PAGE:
A couple of weeks ago I did something to which I am philosophically
opposed. I left Mass immediately after receiving the
Eucharist. I had to go outside to find some peace and
quiet. I had to leave the church to be reverent.
Sunday, I found myself in front of two little old ladies who carried on
a fairly loud conversation during Mass. I was beside a man who
was determined not to recite the Nicene Creed or pray the Lord’s Prayer
in unison–he had to be a ½ beat ahead of everyone else. In
front of me were two small boys who played on the floor. To my
left was a couple with three children–one was a toddler who babbled
incessantly and loudly for the entire hour, one was a baby who cried
louder than the average fire alarm and the third simply whispered and
moved around discontentedly. The baby’s mother tried to calm the child
by patting it on the back and bouncing it on her knee, which only
modified the cry to an agitating,
I left immediately
after communion. I couldn’t stand another minute of it. I
couldn’t hear the homily. I have no idea what the message
was. I nearly ran out of church, with my nerves so agitated that
I felt as though I’d been stuck in a traffic jam, with all horns
blaring. I did not feel as though I had had a reverent time to
worship and commune with the Lord.
I’ll give a pass to
the older ladies out of respect for my elders. As for Mr.
I’ll assume he suffers from OPD (obnoxious personality disorder), and
can’t help annoying others. I won’t blame the children. But, the
parents should be “taken to the wood shed”, as my granddaddy
used to say.
I travel a great deal due to my job, and I have
witnessed this problem at many of the churches I have
visited. Young parents seem unwilling to control their
children. At my home church, the child of a pediatrician is
allowed to literally run up and down the aisles and make as much noise
as he pleases during Mass. At first, I simply sat on the other
side of the church and tried to ignore him. However, the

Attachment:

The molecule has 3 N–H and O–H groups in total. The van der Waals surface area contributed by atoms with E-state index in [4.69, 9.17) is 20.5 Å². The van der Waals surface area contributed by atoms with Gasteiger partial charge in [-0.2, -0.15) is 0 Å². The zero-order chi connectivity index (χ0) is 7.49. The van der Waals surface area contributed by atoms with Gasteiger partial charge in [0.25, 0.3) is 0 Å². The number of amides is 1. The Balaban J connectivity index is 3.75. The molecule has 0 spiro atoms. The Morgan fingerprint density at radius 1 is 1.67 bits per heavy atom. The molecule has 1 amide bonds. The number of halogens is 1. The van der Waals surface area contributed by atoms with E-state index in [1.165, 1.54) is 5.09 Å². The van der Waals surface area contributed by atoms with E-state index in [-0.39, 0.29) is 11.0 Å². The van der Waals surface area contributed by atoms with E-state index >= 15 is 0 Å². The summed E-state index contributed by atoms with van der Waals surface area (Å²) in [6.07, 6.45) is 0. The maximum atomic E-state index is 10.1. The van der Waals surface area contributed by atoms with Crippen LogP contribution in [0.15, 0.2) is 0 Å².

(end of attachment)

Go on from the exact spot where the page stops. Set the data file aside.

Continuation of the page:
pediatrician brought a friend and his family to church. Then, we
had two children behaving as if they were on a play ground during
Mass. New families came and their children joined in with those
two. Now, I can’t stand to go to Mass in my home town.
Our Lord said “suffer the children,” but I don’t recall him saying that
parents should fail to discipline their children. I seem to
remember something about “spare the rod…” (Proverbs 13:24) Frankly, the
other Sunday at Mass, I would have spared the children, but taken the
fathers to the parking lot…don’t worry, I would have just given them a
strong “talking to”.
Children are not born knowing the norms
of behavior. It is the duty of parents to impose proper conduct
on their children. This attitude of respect for ones fellow man
is passed down from generation to generation. Young parents of
today seem clueless as to discipline, even though I doubt they were
allowed to act so frightfully as children. Given the degeneration
in parental discipline, the children of twemty years from now may be
expected to behave as if they have been raised by wolves.
of my readers may think I am being too harsh. Let me remind you
that at Mass, our Lord is present! That bears repeating…our Lord
is present! Would these same parents allow their children to
misbehave in a court of law? No, they would show respect to a
judge. A judge would not tolerate such disruptive behavior. Would they allow their children to distract others at a play or a
movie? No, they would hush their children. How much more
respect does God deserve?
Some priests are hesitant to
confront the parents of an offending child. Recently, in Athens,
GA, young parents left a church in a minor schism over just such an
issue. So offended were they that the priest would dare
discipline his flock, that they went to another Catholic church.
Frankly, any such person who would cause division in the spiritual body
of Christ deserves no regard. Priests have every right to order
worship in their churches.
Msgr. Ingham, in Southern
Pines, NC, handles disruptive children well. Msgr. Ingham is a
quiet man; he is very pious, holy, and perhaps even a bit of a
mystic. He is also easily distracted. If a child makes
noise during Mass, he will stop and stare at the parent with a
double-barreled glare that would impede a charging bull. He will
continue this silent discipline until the child is quieted or removed
to the cry room. His quiet approach is remarkably
effective. In spite of his sternness, he continues to be beloved
by those who attend his church; people will drive down from Raleigh for
his homilies and the very orthodox and reverent mass at St. Anthony’s.
If there is a nursery, and your children are too young to pay attention
in Mass, then take them to the nursery. Too often I have seen
parents smile at their children as they disrupt Mass, enjoying the
attention being shown them by the parishioners. If there is a
"cry room", for the love of God (literally), take your child there if
she is crying! Show some respect to our Lord and regard for your